I've been listening to a lot of the Ramones lately and what I'm digging this go around is the emotional wallop of so much of their material. (I've written recently about revisiting Dee Dee Ramone's great songs.) Because of the Ramones' cartoonish image—which they courted, in which they indulged, and from which they never wavered—and the sameness of their later records, many ignored or couldn't (or wouldn't) hear the poignancy in their songs, much of which, of course, was founded in Joey's delivery and in Joey's own rich songs. He remains an underrated rock and roll singer, in my book, one of the best. His vocals were sometimes mannered, or sounded tossed-off in his band's lesser, derivative songs, of which there are many, and filtering them through his innate love of innocent-era Brill Building and Bubblegum distracted listeners for the very real stuff he was warbling about. Yet when he sang with sincerity and vulnerability, opening himself up to surprises, he really delivered. Listen to the moving "She Belongs To Me" from Animal Boy, written by Dee Dee with Jean Beauvoir yet utterly owned by Joey, who moves through the heart-rending changes as if he'd been singing the song his whole life; it's his greatest Ramones ballad performance. The macho posturing in the lyrics is turned inside-out, somehow made sympathetic by Joey's wounded persona, not to mention by the gorgeous changes. 

Or a small moment like the four-bar bridge leading to the chorus in "Swallow My Pride" (written with Dee Dee) from Leave Home: "Oh, gonna have a real cool time / And everything's gonna be real fine," he sings, but if you've been listening you know there's a good chance that he's willing himself the courage to go out. Joey's always at his most stirring when he sings near the top of his range, and the melody and changes make it vivid to my ears, anyway.

"What's Your Game" is something different. Joey wrote the melancholy song and turns the lens outward on a girl, Mary Jane, who's odd and wants to fit in; he's probably singing about himself, or anyway writing with a hard-earned empathy for this girl, real or conjured, whose "insanity" he grimly recognizes and who likely shares his own geeky past, crippling shyness, and low self-esteem. He knows her game. Like all of Leave Home, the song's shiny relative to the lo-fi nuggets on the band's debut, and producers Tony Bongiovi and Tommy Ramone add Spector-ish reverb, a bit of jangle on Johnny's guitar, and sweet backing harmonies on the chorus to the Who-esque tune, which Joey sings with purpose and sincerity. There aren't many sleepers in the Ramones' early catalogue, but "What's Your Game" deserves to be played more. Joey's sympathetic tribute to his beloved AM radio commercial vibe and his marginalized, troubled fans is one of the band's most affecting and touching songs.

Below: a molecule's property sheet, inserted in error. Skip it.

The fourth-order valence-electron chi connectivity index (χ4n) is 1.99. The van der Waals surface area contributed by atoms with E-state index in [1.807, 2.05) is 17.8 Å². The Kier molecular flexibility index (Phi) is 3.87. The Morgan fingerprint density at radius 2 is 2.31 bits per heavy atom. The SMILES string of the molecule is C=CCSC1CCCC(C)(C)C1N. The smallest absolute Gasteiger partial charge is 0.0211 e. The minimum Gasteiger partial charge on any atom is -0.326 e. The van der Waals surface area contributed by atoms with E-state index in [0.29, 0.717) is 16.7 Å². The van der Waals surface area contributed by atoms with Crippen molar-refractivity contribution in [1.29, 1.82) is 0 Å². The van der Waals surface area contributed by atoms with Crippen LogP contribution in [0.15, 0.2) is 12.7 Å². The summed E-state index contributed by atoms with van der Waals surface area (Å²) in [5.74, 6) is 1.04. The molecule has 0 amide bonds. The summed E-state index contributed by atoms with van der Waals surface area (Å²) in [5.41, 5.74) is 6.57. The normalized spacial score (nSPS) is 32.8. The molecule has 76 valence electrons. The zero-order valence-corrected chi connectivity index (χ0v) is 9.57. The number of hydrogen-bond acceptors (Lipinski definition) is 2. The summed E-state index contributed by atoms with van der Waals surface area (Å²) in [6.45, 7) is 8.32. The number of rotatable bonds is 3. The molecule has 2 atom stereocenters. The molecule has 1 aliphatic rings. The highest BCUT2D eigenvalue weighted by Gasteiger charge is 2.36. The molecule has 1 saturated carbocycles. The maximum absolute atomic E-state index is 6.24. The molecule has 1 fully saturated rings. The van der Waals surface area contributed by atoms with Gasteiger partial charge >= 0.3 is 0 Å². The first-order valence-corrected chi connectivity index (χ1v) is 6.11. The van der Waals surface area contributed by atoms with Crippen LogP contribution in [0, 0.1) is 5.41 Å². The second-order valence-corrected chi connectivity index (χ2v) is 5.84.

In 1984, an interviewer told Joey that he ought to write more ballads. "They've always sounded so honest," he remarked to the singer. "They're not syrupy ballads, but they always leave a heart-wrenching impression." Joey's response: "I don't personally like sappy, wimpy bullshit from other artists.I like things from the gut. I write and it just comes out. I don't say, 'I'll try to write about this.' I mean... [smiles] you just know when it's right."

Sunday, March 14, 2021

Maybe it's a conspiracy

Gary Walker and The Rain
I came late to Gary Walker and The Rain, the band that drummer and singer Walker formed after the Walker Brothers broke up in 1967. Recording for the Philips label, the group cut a handful of singles and one full-length, the hopefully titled Album No. 1, released in 1968 in Japan only. The album's a terrific blend of wholly original pop, psych, and Mod, underrated and sadly unheralded (apart from those in the know). After a number of possibly illegitimate releases, Audio Clarity issued the album last year with beautiful sound (though it's oddly mastered low, and there's nary a liner note).